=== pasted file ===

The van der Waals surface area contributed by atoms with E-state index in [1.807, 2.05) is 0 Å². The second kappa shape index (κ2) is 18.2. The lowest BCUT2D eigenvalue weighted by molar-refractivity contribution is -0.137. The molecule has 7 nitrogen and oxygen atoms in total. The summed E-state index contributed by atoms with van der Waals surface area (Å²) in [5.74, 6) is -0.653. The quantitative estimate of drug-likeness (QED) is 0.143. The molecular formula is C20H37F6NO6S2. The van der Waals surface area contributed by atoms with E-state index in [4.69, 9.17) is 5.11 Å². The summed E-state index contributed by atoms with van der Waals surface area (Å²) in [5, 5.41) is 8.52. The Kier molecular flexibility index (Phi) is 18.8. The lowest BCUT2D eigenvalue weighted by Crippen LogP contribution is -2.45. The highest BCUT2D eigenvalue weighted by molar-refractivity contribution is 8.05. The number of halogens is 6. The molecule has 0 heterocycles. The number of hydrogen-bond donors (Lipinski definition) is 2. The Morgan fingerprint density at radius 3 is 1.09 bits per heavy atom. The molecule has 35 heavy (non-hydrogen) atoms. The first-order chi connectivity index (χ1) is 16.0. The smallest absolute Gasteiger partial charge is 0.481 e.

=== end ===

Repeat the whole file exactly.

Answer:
The van der Waals surface area contributed by atoms with E-state index in [1.807, 2.05) is 0 Å². The second kappa shape index (κ2) is 18.2. The lowest BCUT2D eigenvalue weighted by molar-refractivity contribution is -0.137. The molecule has 7 nitrogen and oxygen atoms in total. The summed E-state index contributed by atoms with van der Waals surface area (Å²) in [5.74, 6) is -0.653. The quantitative estimate of drug-likeness (QED) is 0.143. The molecular formula is C20H37F6NO6S2. The van der Waals surface area contributed by atoms with E-state index in [4.69, 9.17) is 5.11 Å². The summed E-state index contributed by atoms with van der Waals surface area (Å²) in [5, 5.41) is 8.52. The Kier molecular flexibility index (Phi) is 18.8. The lowest BCUT2D eigenvalue weighted by Crippen LogP contribution is -2.45. The highest BCUT2D eigenvalue weighted by molar-refractivity contribution is 8.05. The number of halogens is 6. The molecule has 0 heterocycles. The number of hydrogen-bond donors (Lipinski definition) is 2. The Morgan fingerprint density at radius 3 is 1.09 bits per heavy atom. The molecule has 35 heavy (non-hydrogen) atoms. The first-order chi connectivity index (χ1) is 16.0. The smallest absolute Gasteiger partial charge is 0.481 e.